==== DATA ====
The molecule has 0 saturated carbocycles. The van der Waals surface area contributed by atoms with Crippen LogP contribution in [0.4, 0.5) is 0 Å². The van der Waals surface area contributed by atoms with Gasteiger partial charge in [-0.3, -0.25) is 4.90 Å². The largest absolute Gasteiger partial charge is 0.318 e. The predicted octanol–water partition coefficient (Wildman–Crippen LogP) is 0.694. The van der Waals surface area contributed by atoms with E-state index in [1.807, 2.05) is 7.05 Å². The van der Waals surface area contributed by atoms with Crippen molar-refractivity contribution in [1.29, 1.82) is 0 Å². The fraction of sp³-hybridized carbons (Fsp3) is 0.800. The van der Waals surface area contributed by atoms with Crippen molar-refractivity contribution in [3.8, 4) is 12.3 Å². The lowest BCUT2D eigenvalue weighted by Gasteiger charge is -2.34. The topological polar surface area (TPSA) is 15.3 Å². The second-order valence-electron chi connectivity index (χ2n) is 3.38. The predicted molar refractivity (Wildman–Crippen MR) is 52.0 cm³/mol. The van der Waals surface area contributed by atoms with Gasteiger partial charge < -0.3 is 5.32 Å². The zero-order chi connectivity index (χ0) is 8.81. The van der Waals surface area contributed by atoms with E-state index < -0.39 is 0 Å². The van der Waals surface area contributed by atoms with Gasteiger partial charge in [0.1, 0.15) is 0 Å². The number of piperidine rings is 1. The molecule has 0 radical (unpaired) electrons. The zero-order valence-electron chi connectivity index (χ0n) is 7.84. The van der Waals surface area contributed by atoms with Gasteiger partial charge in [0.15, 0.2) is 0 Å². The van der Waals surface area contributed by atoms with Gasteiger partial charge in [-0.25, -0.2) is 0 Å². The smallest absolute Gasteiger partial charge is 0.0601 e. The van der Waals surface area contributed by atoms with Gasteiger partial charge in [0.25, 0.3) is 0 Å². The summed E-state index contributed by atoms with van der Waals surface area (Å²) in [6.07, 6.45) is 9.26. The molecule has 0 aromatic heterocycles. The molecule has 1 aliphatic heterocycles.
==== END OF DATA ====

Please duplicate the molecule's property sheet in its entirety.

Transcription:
The molecule has 0 saturated carbocycles. The van der Waals surface area contributed by atoms with Crippen LogP contribution in [0.4, 0.5) is 0 Å². The van der Waals surface area contributed by atoms with Gasteiger partial charge in [-0.3, -0.25) is 4.90 Å². The largest absolute Gasteiger partial charge is 0.318 e. The predicted octanol–water partition coefficient (Wildman–Crippen LogP) is 0.694. The van der Waals surface area contributed by atoms with E-state index in [1.807, 2.05) is 7.05 Å². The van der Waals surface area contributed by atoms with Crippen molar-refractivity contribution in [1.29, 1.82) is 0 Å². The fraction of sp³-hybridized carbons (Fsp3) is 0.800. The van der Waals surface area contributed by atoms with Crippen molar-refractivity contribution in [3.8, 4) is 12.3 Å². The lowest BCUT2D eigenvalue weighted by Gasteiger charge is -2.34. The topological polar surface area (TPSA) is 15.3 Å². The second-order valence-electron chi connectivity index (χ2n) is 3.38. The predicted molar refractivity (Wildman–Crippen MR) is 52.0 cm³/mol. The van der Waals surface area contributed by atoms with Gasteiger partial charge < -0.3 is 5.32 Å². The zero-order chi connectivity index (χ0) is 8.81. The van der Waals surface area contributed by atoms with E-state index < -0.39 is 0 Å². The van der Waals surface area contributed by atoms with Gasteiger partial charge in [0.1, 0.15) is 0 Å². The number of piperidine rings is 1. The molecule has 0 radical (unpaired) electrons. The zero-order valence-electron chi connectivity index (χ0n) is 7.84. The van der Waals surface area contributed by atoms with Gasteiger partial charge in [0.15, 0.2) is 0 Å². The van der Waals surface area contributed by atoms with Gasteiger partial charge in [-0.25, -0.2) is 0 Å². The smallest absolute Gasteiger partial charge is 0.0601 e. The van der Waals surface area contributed by atoms with Gasteiger partial charge in [0.25, 0.3) is 0 Å². The summed E-state index contributed by atoms with van der Waals surface area (Å²) in [6.07, 6.45) is 9.26. The molecule has 0 aromatic heterocycles. The molecule has 1 aliphatic heterocycles.